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Why Is My Child Still Wetting The Bed?

Your child is past the bedwetting stage but they’re still constantly soaking up the bed. You’ve tried different methods to halt the bedwetting but to no avail. If you’re starting to feel frustrated at this phase, then this article is definitely for you.

Bedwetting is a fairly common issue: statistics show that 15% of children below five years, 10% of children below seven years, and 4-5% of children below 10 years regularly wet the bed. While there are many possible causes for prolonged bedwetting, it is important to note that boys usually take longer to gain bladder control at night as their neurological and physical systems need more time to mature. 

So whether you are worried about your older child who’s still wetting the bed, or if your little one starts after stopping for a consistent amount of time, know that your family isn’t alone in this situation.

Primary and Secondary Enuresis

Nocturnal Enuresis is the involuntary discharge of urine by a child that is old enough to be expected to have full bladder control, during sleep. A child is labelled as enuretic if the wetting is regular (around 3-4 times a week).
Primary Enuresis is when the child has been wetting the bed for at least 6 months on end.
Secondary Enuresis refers to sudden wetting despite at least 6 months of dryness.

Possible Causes of Bed-Wetting

Although it seems logical to stop your kids from drinking water right before bed, doing so has little to no effect in preventing a wet bed as it is not caused by drinking too much before bedtime. Unlike common misconceptions, bed-wetting is also not caused by psychological problems, laziness or attention-seeking behaviour. Instead, your child may be wetting the bed because of other factors such as…

  • Genetics
    Studies show that there is a 66% chance that a child will wet their bed if both parents suffered from nocturnal enuresis too. If only one parent suffered from nocturnal enuresis, the child will have a 44% chance of wetting the bed.

  • Slow development of the central nervous system
    This reduces the ability for the little ones control their bladders, causing them to let go as and when their bladders are full during the night.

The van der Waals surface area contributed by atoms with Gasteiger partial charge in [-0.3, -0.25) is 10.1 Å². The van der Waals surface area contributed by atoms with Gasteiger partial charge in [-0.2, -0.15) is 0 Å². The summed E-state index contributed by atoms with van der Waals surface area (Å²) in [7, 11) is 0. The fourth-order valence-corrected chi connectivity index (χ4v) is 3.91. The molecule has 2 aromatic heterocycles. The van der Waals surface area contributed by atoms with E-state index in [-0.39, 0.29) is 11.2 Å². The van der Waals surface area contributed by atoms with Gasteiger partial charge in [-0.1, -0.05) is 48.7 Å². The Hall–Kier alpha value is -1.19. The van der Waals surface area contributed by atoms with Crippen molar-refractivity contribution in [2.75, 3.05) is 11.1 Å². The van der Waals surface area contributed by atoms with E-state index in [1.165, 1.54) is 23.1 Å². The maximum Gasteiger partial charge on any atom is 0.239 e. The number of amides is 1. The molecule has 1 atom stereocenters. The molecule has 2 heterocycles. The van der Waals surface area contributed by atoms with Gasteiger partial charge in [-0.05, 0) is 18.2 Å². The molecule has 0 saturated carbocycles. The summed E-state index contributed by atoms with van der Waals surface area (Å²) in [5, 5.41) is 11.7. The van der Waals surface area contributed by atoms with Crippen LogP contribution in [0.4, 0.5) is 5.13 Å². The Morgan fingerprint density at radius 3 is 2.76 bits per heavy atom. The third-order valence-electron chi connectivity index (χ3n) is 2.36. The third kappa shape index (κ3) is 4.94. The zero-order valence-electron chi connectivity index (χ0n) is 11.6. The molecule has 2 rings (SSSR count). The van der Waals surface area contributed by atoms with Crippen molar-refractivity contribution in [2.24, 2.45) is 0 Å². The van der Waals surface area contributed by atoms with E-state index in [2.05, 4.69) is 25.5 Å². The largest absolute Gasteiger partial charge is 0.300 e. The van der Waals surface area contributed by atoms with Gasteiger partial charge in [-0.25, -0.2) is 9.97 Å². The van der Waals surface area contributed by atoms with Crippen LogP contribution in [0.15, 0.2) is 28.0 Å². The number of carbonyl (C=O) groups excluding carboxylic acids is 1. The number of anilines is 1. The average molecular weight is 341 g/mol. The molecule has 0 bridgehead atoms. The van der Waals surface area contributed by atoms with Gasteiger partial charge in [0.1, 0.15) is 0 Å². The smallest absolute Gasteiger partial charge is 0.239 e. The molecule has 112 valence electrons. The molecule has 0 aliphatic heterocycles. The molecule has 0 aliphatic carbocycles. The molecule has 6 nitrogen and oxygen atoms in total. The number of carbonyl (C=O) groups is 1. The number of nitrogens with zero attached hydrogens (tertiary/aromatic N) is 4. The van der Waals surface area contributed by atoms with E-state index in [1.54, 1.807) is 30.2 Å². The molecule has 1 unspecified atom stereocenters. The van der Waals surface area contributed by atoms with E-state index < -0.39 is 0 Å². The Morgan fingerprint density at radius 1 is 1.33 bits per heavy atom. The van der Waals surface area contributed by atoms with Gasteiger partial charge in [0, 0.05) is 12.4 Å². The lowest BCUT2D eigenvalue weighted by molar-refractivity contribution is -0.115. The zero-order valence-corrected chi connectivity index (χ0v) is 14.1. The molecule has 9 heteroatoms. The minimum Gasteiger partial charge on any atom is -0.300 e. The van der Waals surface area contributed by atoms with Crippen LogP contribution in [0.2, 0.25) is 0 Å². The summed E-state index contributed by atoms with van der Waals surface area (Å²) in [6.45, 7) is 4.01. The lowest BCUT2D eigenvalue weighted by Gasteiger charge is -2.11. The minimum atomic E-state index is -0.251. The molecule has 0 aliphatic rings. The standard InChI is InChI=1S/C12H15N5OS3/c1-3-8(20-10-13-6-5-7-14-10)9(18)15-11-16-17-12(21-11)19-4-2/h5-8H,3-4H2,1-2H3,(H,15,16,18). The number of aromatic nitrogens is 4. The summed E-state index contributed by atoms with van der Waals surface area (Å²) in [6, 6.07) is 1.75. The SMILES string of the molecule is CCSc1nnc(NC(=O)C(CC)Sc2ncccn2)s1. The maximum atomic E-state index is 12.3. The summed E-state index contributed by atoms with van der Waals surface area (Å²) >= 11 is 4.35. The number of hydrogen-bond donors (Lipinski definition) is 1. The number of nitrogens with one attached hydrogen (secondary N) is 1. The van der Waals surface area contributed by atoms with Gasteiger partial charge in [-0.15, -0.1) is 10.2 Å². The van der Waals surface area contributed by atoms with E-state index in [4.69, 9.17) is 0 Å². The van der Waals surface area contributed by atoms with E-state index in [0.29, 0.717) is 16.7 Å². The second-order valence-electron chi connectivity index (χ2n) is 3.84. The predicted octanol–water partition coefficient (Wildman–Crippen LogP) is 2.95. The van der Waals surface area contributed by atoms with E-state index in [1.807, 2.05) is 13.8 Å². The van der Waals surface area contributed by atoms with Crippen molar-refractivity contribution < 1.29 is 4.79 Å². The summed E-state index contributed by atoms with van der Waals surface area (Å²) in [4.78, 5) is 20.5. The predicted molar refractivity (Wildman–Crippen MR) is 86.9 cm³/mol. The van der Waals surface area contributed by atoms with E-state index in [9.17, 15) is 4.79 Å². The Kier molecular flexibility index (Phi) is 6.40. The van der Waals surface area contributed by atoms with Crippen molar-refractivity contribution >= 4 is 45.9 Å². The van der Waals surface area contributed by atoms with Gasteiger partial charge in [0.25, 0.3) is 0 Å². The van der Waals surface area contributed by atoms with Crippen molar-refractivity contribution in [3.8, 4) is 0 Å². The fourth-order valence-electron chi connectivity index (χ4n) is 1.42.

• Lack of the anti-diuretic hormone
    The anti-diuretic hormone (ADH) acts on kidneys to reduce the amount of urine produced during sleep. Most bed-wetters lack this hormone, making it hard for their bladders to hold their urine as they sleep. If this is the case, do not panic! Although it may sound serious, there are medicines available to help boost the level of ADH.

  • Urinary Problems
    If bed-wetting is a long-term problem, seek a medical care for your child as there is a possibility that a urinary tract infection is causing the nocturnal enuresis. Medicine is also available to treat UTIs so you do not have to stress yourself out. 

  • Constipation
    A full bowel takes up more space in the pelvic area, causing the bladder to leak in the constricted space. If this is the case, include more fibre in your child’s diet. While fruits and vegetables are the best way to go, some kids just put up a fuss when confronting broccoli or apples. When faced with this situation, try apples with a peanut butter dip (the peanut butter dip will entice them) or swap their Coco Crunch and Lucky Charms for high fibre cereals. Serving them baked potatoes with the skin left on is also a good way to increase their fibre intake.

How Can I Help My Child?

If you are concerned about your child’s bedwetting tendencies, bring your child to the doctor for a proper assessment. For more serious cases, following doctor’s orders are the best way to go. If that is the case, expect the use of medication such as Desmopressin (a synthetic form of ADH) or physical methods such as the Enuretic Alarm (an alarm that wakes your child whenever he/she starts to wet the bed). Other treatments may be used for different causes such as antibiotics for Urinary Tract Infections and psychological treatment for immense stress.

Regardless of the severity of the issue, empathy and positive reinforcement is the way to go. Understand that your kids feel ashamed, insecure and scared of their ‘accidents’ being found out. A common misconception is that psychological problems and stress cause the little ones to wet the bed. While stress may sometimes cause nocturnal enuresis, that is rarely the case. Instead, it is usually the bedwetting that brings psychological stress to the child. If the problem is prolonged and the child is constantly punished and teased, low self-esteem issues may develop. Here are some steps you can take to help your child and boost his/her confidence.

  1. Banish the Blame
    Reassure your child and educate his/her sibling(s) on the matter so that he/she feels supported instead of teased. Punishing your kids for something they cannot control will only be detrimental to your family relationship.
  2. “You are not alone.”
    Emphasise that a lot of kids their age go through this and it is not their fault. You may even choose to implement a reward system whereby a sticker is awarded to your child’s ‘reward chart’ whenever he/she wakes up with a dry bed.
  3. Pee Before Bed
    Encourage them to go to the bathroom before bed and wake them up just as you are going to sleep to empty their bladders again.
  4. Wait It Out
    Remember that your child will eventually grow out of it so all you can do now is invest in water-resistant bed sheets or add a couple more layers on top of the current sheets and be a patient and supportive parent.

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